Yesterday the Internal Revenue Service (IRS) and Pension Benefit Guaranty Corporation (PBGC) issued temporary, proposed and interim final regulations and a revenue procedure (collectively, the Guidance) under the Multiemployer Pension Reform Act of
2014 (MPRA). The Guidance offers a first look at how the IRS and the PBGC intend to process requests for multiemployer plan benefit suspensions and plan
partitions under MPRA.
As discussed in our earlier WorkCite article, MPRA
seeks to improve the funding problems facing many multiemployer pension plans, as well as the looming insolvency of the PBGC multiemployer plan program, by
permitting the trustees of such a plan to suspend pension benefits if the plan is in “critical and declining status” under specific criteria and
procedures. Additionally, MPRA amends certain ERISA and Internal Revenue Code provisions to facilitate partitions of eligible multiemployer plans.
Partitioning is a process by which the PBGC can remove and assume a segment of the plan’s overall benefits obligations relating only to bankrupt
participating employers, thereby providing the plan with an enhanced opportunity to remain solvent.
Applications for Benefit Suspensions
The Guidance prescribes the process for approval of suspension applications and provides a model notice that plan sponsors may use to satisfy certain
content and readability requirements. Applications must include (i) certain information demonstrating the plan’s eligibility for suspension; (ii) certain
information demonstrating that the plan’s proposed suspension satisfies the statutory requirements for a suspension; (iii) a plan sponsor determination
relating to reasonable measures taken to avoid insolvency; and (iv) certain other information. Once submitted, applications will become available for
public viewing at
Multiemployer Plan Partitions
Before MPRA, PBGC could partition a multiemployer plan at risk of insolvency only in limited situations involving employer bankruptcies. Under a partition
order, the plan’s liabilities directly attributable to service with bankrupt employers, and an equitable share of assets, were transferred to a new plan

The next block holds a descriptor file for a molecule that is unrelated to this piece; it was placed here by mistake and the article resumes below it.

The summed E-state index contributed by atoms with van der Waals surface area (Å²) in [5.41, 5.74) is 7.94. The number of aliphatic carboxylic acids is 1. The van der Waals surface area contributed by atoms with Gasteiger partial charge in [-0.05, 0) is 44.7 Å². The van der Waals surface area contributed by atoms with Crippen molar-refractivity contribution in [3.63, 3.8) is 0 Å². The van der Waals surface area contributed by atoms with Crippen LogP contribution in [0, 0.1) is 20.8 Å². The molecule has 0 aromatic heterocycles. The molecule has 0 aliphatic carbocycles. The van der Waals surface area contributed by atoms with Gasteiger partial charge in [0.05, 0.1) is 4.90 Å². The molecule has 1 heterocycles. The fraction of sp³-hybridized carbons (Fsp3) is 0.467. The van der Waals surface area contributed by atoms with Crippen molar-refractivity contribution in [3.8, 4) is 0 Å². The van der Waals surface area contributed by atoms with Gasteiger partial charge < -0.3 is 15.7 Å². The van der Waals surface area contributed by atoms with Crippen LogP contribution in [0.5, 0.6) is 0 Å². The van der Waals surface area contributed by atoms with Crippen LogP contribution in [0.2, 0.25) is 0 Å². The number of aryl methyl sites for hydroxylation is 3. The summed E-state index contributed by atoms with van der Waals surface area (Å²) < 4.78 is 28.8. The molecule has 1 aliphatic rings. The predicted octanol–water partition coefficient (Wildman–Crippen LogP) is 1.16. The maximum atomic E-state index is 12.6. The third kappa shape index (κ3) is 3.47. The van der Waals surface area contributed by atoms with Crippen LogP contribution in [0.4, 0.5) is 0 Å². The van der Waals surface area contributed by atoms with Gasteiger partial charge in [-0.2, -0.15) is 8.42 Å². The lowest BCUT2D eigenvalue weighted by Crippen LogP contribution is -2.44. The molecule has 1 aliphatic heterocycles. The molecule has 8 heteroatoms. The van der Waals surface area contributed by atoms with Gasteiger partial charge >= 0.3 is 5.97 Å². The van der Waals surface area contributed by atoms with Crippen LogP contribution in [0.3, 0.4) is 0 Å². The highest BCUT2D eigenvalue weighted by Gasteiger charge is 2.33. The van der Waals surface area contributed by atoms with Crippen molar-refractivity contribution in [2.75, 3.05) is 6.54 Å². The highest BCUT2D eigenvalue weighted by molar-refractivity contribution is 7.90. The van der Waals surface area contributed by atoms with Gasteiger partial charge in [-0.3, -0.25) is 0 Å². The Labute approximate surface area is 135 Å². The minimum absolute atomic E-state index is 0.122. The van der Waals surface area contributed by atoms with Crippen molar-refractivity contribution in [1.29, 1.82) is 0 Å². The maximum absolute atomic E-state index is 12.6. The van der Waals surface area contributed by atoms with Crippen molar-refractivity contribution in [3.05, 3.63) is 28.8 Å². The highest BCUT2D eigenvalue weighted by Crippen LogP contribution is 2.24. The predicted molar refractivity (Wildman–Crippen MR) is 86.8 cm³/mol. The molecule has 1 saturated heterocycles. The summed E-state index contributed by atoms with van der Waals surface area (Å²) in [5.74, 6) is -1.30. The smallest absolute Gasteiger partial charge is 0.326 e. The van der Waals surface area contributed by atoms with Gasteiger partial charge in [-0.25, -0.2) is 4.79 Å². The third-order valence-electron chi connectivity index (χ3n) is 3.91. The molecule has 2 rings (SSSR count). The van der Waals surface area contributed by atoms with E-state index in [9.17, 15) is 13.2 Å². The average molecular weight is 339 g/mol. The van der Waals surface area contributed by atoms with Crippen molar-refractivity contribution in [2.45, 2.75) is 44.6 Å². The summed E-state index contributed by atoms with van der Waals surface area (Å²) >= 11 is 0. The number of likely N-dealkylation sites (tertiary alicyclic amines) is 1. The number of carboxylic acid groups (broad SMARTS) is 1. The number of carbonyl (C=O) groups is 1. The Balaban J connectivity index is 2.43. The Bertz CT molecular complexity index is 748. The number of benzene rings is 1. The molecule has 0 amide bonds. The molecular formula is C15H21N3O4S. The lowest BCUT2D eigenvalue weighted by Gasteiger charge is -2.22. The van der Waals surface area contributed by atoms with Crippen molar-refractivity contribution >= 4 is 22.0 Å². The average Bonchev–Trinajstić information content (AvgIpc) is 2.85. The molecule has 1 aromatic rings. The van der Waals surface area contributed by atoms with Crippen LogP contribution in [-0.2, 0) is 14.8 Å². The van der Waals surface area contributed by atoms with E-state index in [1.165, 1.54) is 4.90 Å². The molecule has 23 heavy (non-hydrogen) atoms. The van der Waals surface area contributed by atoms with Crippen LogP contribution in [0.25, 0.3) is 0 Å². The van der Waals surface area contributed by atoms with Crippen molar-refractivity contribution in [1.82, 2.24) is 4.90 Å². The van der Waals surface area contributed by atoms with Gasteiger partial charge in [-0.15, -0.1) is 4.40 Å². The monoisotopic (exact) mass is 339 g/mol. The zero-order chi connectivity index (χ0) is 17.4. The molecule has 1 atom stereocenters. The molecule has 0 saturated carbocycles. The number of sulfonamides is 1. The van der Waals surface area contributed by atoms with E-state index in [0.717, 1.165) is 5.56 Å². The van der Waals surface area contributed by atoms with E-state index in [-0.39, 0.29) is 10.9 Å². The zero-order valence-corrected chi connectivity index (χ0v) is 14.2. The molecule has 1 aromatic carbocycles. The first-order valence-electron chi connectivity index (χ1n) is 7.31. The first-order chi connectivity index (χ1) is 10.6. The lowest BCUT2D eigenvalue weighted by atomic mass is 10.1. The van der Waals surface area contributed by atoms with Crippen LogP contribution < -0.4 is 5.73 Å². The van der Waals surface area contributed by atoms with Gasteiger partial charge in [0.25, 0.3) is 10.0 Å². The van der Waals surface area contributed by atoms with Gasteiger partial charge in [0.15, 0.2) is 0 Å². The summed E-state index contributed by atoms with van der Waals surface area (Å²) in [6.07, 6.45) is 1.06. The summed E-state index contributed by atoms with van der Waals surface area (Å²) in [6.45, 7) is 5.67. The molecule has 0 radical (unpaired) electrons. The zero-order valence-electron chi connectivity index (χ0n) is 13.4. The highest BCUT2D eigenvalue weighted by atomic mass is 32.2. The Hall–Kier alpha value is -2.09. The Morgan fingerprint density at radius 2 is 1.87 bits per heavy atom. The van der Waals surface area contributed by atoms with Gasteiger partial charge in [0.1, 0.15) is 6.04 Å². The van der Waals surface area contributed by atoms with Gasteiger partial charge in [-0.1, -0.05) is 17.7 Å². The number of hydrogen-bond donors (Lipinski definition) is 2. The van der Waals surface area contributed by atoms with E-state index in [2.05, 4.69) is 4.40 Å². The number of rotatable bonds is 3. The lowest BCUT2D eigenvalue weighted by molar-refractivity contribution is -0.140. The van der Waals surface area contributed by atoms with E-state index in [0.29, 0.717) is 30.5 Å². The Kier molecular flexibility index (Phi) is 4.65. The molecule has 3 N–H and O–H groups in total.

created by the partition (which was both a terminated plan and a successor plan under Title IV of ERISA), at which point the original plan was no longer
responsible for the transferred liabilities.
To increase PBGC’s ability to use partitions to strengthen plan underfunding, MPRA replaced the old requirements with a new framework of rules that would
allow PBGC to approve partitions without requiring an employer bankruptcy. The Guidance adds a new part to PBGC regulations prescribing the application
process to ensure timely processing of partition applications and related notice requirements. It also contains two model notices – one for coordinated
applications with the IRS for benefit suspensions and one for only a partition.
For a multiemployer plan to be in critical and declining status in order to apply for a benefit suspension, the plan must satisfy the criteria for
“critical” status and also be projected to become insolvent during the current plan year or in coming years. Because a critical-status plan presumably will
have adopted a rehabilitation plan requiring additional employer contributions, the filing of an application for a benefit suspension should not come as a
complete surprise to the plan’s participants or contributing employers. If a benefit suspension application has been approved and implemented, retirees
certainly will be upset. Time will tell how the collective-bargaining process will be affected by a benefit suspension.
The Guidance provides that benefit suspension applications can be submitted beginning June 19, 2015, but also indicates that any submitted applications
likely will not be approved prior to consideration of public comments on the proposed regulations and the subsequent issuance of final regulations.
Moreover, applications submitted before the issuance of final regulations may need to be revised (including potential revisions to participant notices) or
supplemented to take into account any differences that might be included in the final regulations. For these reasons, some struggling multiemployer plans
may choose not to submit applications for benefit suspensions until final regulations are issued. Nonetheless, employers who participate in such plans will
want to keep close watch over the further development of the Guidance. Employers also may want to make inquiries to the trustees of the plans in which they
participate to determine what actions, if any, those plans may be considering taking in response to the Guidance.
Before MPRA, PBGC had exercised its authority to partition a multiemployer plan only three times. More partitions can be expected now that PBGC can
partition a plan without the need for a contributing employer to be in bankruptcy.
Steps that a plan takes to avoid insolvency, by requesting a benefit suspension and possibly also a partition, should be viewed by its contributing
employers as making the best of a difficult situation and increasing the likelihood that at least some pension benefits might be available for junior
employees for whom current contributions are being made
For further information, please contact any of the authors, Robert B. Wynne,
James P. McElligott Jr., Jeffrey R. Capwell and Larry R. Goldstein, or any other
member of the McGuireWoods employee benefits team.